59, Number 5
September 25, 2006
Friends team up to tell their stories
Two longtime friends and colleagues having a chat after dinner—a fairly routine occurrence—becomes a special event when it’s “Telling Our Stories,” the annual program sponsored by the Center for Women that features two prominent Emory women, now in its eighth year.
The conversation by this year’s duo, Rosemary Magee, vice president and secretary of the university, and Ali Crown, director of the Center for Women at Emory, was by turns frank, heartbreaking and humorous, a window into the personal experiences and formative years of two very visible women on campus. Magee and Crown, who have each spent more than 25 years at Emory, sat down to talk in Governor’s Hall at the Miller-Ward Alumni House on Sept. 19 before a capacity crowd.
For Magee, the event gave her an opportunity to indulge in her love of storytelling. “I have always loved stories. My parents and family have shared stories. I’ve studied stories and written stories,” she said. Interested in the voices of women both personally and professionally, this was a “natural convergence for me,” she added.
While Crown has a fascinating story to tell, she was less eager to share it, but only because she felt it “unseemly” that the director of the event’s sponsor would be one of its featured participants. But Magee had specifically asked Crown to be her partner for the evening, and when Crown went to the women’s center board seeking advice, their response was unequivocal: Do it, they told her.
Crown began by asking Magee when she first recalled feeling different because she was a woman. “I think you know that when you’re in the womb,” Magee said to laughter. Raised among strong women and reading stories by women such as Laura Ingalls Wilder and Louisa May Alcott led Magee to feel different but “special” as a girl.
Conversely, Crown said she did not feel special but marginalized. “My first experience had to do with going to synagogue as a child with my very observant grandmother, sitting in a part of the synagogue where all the women were,” she remembered. “There was lots of curiosity and probably some resentment surrounding that.”
Religion, if not in practice but in theme, became a pursuit for both women. Crown returned to school to earn an undergraduate degree in religion and psychology at Emory after the age of 40 and graduated Phi Beta Kappa. “I had a real passion for studying women’s experiences surrounding their spiritual lives—perhaps it harkens back to my childhood experiences,” Crown said.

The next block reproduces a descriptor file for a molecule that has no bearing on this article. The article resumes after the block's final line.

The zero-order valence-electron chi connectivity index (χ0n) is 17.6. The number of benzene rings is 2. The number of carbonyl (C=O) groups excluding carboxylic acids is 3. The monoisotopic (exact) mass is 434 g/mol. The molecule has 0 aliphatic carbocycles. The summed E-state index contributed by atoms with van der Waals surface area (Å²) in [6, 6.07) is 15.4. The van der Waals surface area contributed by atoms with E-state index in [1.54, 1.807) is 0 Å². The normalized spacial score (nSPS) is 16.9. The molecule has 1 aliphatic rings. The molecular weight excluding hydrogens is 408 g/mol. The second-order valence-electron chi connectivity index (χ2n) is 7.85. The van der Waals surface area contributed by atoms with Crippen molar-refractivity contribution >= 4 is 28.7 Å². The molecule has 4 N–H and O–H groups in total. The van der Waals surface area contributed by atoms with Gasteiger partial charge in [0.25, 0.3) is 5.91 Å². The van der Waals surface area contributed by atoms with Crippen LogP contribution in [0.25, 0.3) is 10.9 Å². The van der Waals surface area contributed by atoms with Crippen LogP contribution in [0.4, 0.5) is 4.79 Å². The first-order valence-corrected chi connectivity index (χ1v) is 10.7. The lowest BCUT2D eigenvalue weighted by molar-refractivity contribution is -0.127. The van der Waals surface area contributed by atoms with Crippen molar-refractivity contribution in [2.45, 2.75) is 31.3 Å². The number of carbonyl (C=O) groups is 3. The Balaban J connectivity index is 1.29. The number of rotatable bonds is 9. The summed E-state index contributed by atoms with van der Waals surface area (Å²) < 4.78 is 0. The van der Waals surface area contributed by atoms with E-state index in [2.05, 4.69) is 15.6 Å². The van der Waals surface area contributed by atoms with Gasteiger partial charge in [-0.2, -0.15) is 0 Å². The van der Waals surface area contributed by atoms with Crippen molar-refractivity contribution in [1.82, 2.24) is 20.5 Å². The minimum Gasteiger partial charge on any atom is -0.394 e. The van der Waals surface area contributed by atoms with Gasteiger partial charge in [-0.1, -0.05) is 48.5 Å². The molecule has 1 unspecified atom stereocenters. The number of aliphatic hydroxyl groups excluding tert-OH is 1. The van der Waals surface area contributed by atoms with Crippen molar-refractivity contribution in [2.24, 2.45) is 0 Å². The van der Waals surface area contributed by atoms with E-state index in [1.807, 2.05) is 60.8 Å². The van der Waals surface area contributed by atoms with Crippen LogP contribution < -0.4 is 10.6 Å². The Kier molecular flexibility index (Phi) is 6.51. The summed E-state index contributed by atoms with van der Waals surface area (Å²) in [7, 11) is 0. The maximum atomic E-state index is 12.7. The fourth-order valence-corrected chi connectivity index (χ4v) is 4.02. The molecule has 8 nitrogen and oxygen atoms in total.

Magee followed a more traditional path, earning a Ph.D. in literature and religion from the Graduate Institute of the Liberal Arts in 1982. Magee’s tenure as a teacher, then administrator, coincided with marriage and children.
Crown’s return to the classroom brought into focus the difficulties women face in environments not originally created for or by them. Just before she enrolled full time, Emory relaxed its rule against admitting part-time students in a degree-seeking status. Its previous position had hindered women, who had more often interrupted their post-secondary education due to family or work issues. Eliminating the rule made it easier for staff to graduate from Emory, rather than taking a limited number of courses here and being forced to complete their degrees elsewhere.
Eventually, two date rapes one weekend in 1990 galvanized the Emory community around the need for a campus women’s center. After a national search, Crown was selected to head it. “This has been my lifework,” she said of her tenure. “There have been lots of changes and there’s still lots left to do, and I have energy left for the big work we all have to do.”
Magee’s ascent meant that her work took place in environments less populated by women, moving from assistant dean in Emory College, to planning and raising money for the new arts center, to her present position as the only woman on the president’s cabinet. “A lot of women are natural problem solvers,” she said. “The various challenges I’ve faced throughout my career are really about trying to consider important issues on the campus in new ways. Challenges provide a great opportunity for creativity.”
Both women recognize that Magee’s perch at the pinnacle of Emory’s administration presents its own set of challenges. While she feels it’s an “enormous privilege to be part of the decision-making process at Emory,” Magee also shoulders a strong sense of responsibility, personified by the aspirations she embodies for so many Emory women. When she was first named University secretary, women throughout the campus approached her with congratulations and a sense of hopefulness, she said.
“It’s a huge responsibility you have,” Crown told her. “A lot of us do count on you because you’re a role model for us. But we’re awfully glad that you’re a part of the community of women here and have the awareness you have.”